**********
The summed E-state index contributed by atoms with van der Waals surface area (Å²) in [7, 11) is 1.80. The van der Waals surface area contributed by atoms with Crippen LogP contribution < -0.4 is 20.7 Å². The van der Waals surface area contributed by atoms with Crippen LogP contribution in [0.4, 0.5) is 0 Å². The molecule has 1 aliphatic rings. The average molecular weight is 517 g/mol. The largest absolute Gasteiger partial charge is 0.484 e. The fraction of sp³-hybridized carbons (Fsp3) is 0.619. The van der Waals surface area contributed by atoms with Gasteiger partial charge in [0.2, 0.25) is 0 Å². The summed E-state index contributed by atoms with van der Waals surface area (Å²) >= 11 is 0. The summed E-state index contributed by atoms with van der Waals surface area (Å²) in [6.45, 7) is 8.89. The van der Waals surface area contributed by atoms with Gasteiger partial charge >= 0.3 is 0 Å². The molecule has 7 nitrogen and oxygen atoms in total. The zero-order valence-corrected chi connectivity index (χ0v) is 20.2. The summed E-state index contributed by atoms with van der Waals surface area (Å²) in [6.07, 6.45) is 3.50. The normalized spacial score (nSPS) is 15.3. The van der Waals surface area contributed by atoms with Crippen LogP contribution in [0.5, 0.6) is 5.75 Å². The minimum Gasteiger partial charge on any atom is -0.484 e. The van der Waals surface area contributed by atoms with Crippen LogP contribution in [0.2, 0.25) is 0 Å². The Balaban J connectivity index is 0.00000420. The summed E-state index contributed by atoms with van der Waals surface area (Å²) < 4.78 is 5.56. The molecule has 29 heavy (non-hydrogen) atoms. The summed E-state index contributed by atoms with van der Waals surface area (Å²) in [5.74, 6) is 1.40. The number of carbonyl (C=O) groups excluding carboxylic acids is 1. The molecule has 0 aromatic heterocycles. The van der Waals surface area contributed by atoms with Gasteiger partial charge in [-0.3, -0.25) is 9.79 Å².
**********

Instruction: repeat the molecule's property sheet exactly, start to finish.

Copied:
The summed E-state index contributed by atoms with van der Waals surface area (Å²) in [7, 11) is 1.80. The van der Waals surface area contributed by atoms with Crippen LogP contribution < -0.4 is 20.7 Å². The van der Waals surface area contributed by atoms with Crippen LogP contribution in [0.4, 0.5) is 0 Å². The molecule has 1 aliphatic rings. The average molecular weight is 517 g/mol. The largest absolute Gasteiger partial charge is 0.484 e. The fraction of sp³-hybridized carbons (Fsp3) is 0.619. The van der Waals surface area contributed by atoms with Gasteiger partial charge in [0.2, 0.25) is 0 Å². The summed E-state index contributed by atoms with van der Waals surface area (Å²) >= 11 is 0. The summed E-state index contributed by atoms with van der Waals surface area (Å²) in [6.45, 7) is 8.89. The van der Waals surface area contributed by atoms with Gasteiger partial charge >= 0.3 is 0 Å². The molecule has 7 nitrogen and oxygen atoms in total. The zero-order valence-corrected chi connectivity index (χ0v) is 20.2. The summed E-state index contributed by atoms with van der Waals surface area (Å²) in [6.07, 6.45) is 3.50. The normalized spacial score (nSPS) is 15.3. The van der Waals surface area contributed by atoms with Crippen LogP contribution in [0.5, 0.6) is 5.75 Å². The minimum Gasteiger partial charge on any atom is -0.484 e. The van der Waals surface area contributed by atoms with Crippen LogP contribution in [0.2, 0.25) is 0 Å². The Balaban J connectivity index is 0.00000420. The summed E-state index contributed by atoms with van der Waals surface area (Å²) < 4.78 is 5.56. The molecule has 29 heavy (non-hydrogen) atoms. The summed E-state index contributed by atoms with van der Waals surface area (Å²) in [5.74, 6) is 1.40. The number of carbonyl (C=O) groups excluding carboxylic acids is 1. The molecule has 0 aromatic heterocycles. The van der Waals surface area contributed by atoms with Gasteiger partial charge in [-0.3, -0.25) is 9.79 Å².